In Memoriam

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James Buford MacQueen ’52

James Buford MacQueen ’52, July 15, 2014, at home in Santa Monica, California. Jim served in the U.S. Army occupation of Japan when he was just out of high school and entered the University of Wyoming to study engineering. He transferred to Reed in his junior year, pleased to have avoided the rigors of the first-year humanities program, and earned a BA in psychology. Throughout his life, he expressed gratitude for the G.I. Bill.

After Reed, he entered a doctoral program in psychology at the University of Oregon, where he earned a PhD in 1958. On a postgraduate fellowship from NIH, he studied at UC Berkeley, with Edward Chase Tolman as his sponsor. He then accepted a research position at UCLA and soon thereafter joined the faculty of UCLA’s Graduate School of Management. When asked, he usually said he taught applied mathematics, which included game theory, probability, and problem solving. As a matter of principle, he always gave his students As. However, it was in providing fresh ideas for problems in search of solutions that Jim excelled. His research focused on providing mathematical formulations of human processes. In his first paper, he investigated a large class of optimal stopping problems, spawning a large area of research. He was also a pioneer in the development of “K-means,” a method of detecting clusters in multivariate data, derivations of which are used in many other fields, from genetic research to computer visualization.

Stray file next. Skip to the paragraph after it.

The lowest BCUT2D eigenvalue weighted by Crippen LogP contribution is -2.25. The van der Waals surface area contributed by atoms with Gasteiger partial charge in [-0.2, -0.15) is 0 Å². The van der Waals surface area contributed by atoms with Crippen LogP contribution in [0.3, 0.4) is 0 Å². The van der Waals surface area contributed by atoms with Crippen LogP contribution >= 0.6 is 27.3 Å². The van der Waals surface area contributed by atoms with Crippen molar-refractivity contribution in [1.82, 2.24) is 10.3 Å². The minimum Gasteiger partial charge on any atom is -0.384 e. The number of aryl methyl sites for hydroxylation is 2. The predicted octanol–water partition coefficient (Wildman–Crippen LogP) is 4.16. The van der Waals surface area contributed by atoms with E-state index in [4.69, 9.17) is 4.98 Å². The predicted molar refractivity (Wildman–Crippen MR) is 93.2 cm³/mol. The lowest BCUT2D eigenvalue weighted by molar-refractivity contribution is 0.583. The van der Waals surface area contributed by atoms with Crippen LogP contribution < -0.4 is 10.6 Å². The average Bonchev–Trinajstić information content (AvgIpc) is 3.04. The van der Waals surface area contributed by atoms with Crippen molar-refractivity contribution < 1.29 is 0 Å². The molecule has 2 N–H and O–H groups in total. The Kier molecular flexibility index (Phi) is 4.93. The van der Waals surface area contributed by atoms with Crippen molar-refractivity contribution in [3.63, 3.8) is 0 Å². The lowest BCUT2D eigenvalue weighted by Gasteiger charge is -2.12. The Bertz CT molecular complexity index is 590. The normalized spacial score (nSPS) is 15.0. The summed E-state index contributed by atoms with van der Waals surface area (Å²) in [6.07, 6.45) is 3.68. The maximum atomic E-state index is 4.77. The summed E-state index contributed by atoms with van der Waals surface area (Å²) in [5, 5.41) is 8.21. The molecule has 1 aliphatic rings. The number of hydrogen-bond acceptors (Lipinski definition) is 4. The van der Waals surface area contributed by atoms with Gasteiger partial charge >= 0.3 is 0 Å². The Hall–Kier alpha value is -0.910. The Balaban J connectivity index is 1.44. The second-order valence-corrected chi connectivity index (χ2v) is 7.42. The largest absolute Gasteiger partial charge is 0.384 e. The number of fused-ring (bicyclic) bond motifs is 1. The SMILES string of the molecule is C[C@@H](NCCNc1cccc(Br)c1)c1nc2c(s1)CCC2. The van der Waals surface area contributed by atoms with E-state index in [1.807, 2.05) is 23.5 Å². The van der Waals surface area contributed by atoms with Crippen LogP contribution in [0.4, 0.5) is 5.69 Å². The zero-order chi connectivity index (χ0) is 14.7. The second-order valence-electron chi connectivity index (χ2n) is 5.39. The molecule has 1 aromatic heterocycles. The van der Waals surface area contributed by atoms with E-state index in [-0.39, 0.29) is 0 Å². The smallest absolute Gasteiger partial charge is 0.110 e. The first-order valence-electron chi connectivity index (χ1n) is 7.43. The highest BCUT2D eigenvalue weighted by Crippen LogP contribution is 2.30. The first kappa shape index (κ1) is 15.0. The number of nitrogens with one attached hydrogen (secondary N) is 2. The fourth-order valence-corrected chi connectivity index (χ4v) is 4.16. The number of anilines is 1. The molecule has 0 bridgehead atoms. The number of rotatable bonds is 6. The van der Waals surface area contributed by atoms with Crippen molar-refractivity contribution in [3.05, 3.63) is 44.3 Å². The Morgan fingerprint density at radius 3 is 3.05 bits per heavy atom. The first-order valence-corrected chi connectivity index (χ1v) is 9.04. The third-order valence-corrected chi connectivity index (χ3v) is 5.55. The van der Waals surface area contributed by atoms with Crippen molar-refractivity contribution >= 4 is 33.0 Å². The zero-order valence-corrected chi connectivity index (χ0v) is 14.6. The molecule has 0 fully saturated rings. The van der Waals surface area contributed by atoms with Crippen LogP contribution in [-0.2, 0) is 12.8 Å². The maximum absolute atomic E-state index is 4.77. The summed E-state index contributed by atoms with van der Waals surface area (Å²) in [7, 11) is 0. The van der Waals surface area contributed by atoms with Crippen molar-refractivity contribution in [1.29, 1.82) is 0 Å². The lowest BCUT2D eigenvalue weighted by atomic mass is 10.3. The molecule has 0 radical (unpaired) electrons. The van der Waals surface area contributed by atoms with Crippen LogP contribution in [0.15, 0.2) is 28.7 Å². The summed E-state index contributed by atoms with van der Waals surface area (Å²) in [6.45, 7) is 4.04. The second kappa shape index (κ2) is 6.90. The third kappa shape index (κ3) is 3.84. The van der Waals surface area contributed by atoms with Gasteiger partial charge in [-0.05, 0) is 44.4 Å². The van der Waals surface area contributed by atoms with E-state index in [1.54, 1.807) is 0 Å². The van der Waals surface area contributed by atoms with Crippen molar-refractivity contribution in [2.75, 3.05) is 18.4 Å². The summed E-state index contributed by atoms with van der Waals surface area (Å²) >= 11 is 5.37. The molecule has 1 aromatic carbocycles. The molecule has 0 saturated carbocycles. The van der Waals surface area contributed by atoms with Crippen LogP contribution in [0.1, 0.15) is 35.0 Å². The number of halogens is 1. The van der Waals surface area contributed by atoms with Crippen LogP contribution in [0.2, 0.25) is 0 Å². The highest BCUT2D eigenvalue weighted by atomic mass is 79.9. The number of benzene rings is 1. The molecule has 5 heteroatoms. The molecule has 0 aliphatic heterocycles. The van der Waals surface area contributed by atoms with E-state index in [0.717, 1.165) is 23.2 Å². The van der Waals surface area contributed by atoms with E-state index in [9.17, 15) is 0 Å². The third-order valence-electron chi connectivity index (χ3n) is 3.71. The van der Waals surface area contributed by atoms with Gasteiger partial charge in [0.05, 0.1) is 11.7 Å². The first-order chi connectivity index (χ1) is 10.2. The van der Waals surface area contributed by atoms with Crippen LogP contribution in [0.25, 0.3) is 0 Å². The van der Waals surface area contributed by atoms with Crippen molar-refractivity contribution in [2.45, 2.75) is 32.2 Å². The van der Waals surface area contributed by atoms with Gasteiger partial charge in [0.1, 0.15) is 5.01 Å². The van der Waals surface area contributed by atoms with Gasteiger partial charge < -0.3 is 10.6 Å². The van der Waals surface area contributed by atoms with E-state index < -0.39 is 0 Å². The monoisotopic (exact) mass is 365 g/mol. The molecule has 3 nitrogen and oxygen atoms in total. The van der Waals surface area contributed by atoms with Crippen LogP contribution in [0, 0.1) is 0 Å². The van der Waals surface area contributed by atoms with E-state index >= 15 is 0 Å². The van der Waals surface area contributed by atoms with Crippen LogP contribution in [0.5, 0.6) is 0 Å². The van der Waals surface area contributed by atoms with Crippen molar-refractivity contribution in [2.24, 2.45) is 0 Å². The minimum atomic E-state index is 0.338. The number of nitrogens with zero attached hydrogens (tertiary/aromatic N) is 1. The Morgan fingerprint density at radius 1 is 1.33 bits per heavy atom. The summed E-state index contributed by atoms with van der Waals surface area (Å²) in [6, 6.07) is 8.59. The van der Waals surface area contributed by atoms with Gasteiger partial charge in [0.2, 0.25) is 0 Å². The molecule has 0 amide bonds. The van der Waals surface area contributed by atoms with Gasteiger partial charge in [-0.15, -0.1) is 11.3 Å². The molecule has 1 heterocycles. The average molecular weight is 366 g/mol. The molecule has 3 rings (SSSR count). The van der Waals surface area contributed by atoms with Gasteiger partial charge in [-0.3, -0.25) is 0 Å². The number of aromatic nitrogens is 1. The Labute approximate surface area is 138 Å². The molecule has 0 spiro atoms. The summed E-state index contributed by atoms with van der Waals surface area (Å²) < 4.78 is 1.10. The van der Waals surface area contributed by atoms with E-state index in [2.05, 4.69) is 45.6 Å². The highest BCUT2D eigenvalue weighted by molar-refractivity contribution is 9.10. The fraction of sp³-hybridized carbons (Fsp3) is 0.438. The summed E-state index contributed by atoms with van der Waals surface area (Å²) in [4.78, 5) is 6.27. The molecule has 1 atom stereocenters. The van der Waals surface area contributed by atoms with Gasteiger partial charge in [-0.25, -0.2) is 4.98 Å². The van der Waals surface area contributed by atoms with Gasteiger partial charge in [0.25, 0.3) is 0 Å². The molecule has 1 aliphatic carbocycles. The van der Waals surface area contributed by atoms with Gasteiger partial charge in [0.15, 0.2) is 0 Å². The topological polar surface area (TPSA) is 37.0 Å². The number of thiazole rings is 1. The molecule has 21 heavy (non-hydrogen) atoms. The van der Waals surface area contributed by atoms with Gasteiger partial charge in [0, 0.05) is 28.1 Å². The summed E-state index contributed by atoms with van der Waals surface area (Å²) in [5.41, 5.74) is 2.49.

During his tenure at UCLA, Jim spent leaves and sabbaticals at Stanford, Berkeley, Carnegie Mellon, and the University of Oslo. He retired in 1999. Friends, colleagues, and family members remember Jim as outgoing, humble, and always willing to give credit to others. He firmly believed that the results of his research belonged to the public domain. He had an easygoing, even temperament. Above all, he supported and encouraged others to pursue an ambition, a heart’s desire—to go for it! Music was important to him, and Jim always brought a guitar to family gatherings. As a lover of poetry, Jim sought poetry readings in all his travels and was a member of the Santa Clarita Poets Society. Some remember him as an avid kriegspiel player. One of his fellow kriegspiel enthusiasts characterized Jim’s strategy as “high risk.” Jim enjoyed the challenges of problems and was often preoccupied by attempts to devise “a better way.” 

Jim attended Reed Reunions for many years and was a member of the Los Angeles Reed book group. After he lost his eyesight in 2003, his wife, Anne, became his reader and she also joined the book group. Having grown up in Wyoming at a time (and place) when log cabins with sod roofs had not yet disappeared, Jim never forgot the pleasure of life outdoors: he was set loose in the Bighorn Mountains to camp, wander, and fish—and sometimes get lost—and he shared this pleasure with his family.

Survivors include Anne, daughters Katherine (Kate) and Mary, son Donald, granddaughter Sarah MacQueen ’11, and grandsons Metabrafor, Onome, and Kiemute Agindotan and James MacQueen. Our thanks to Anne and Kate for providing this memorial to Jim.

Appeared in Reed magazine: December 2014

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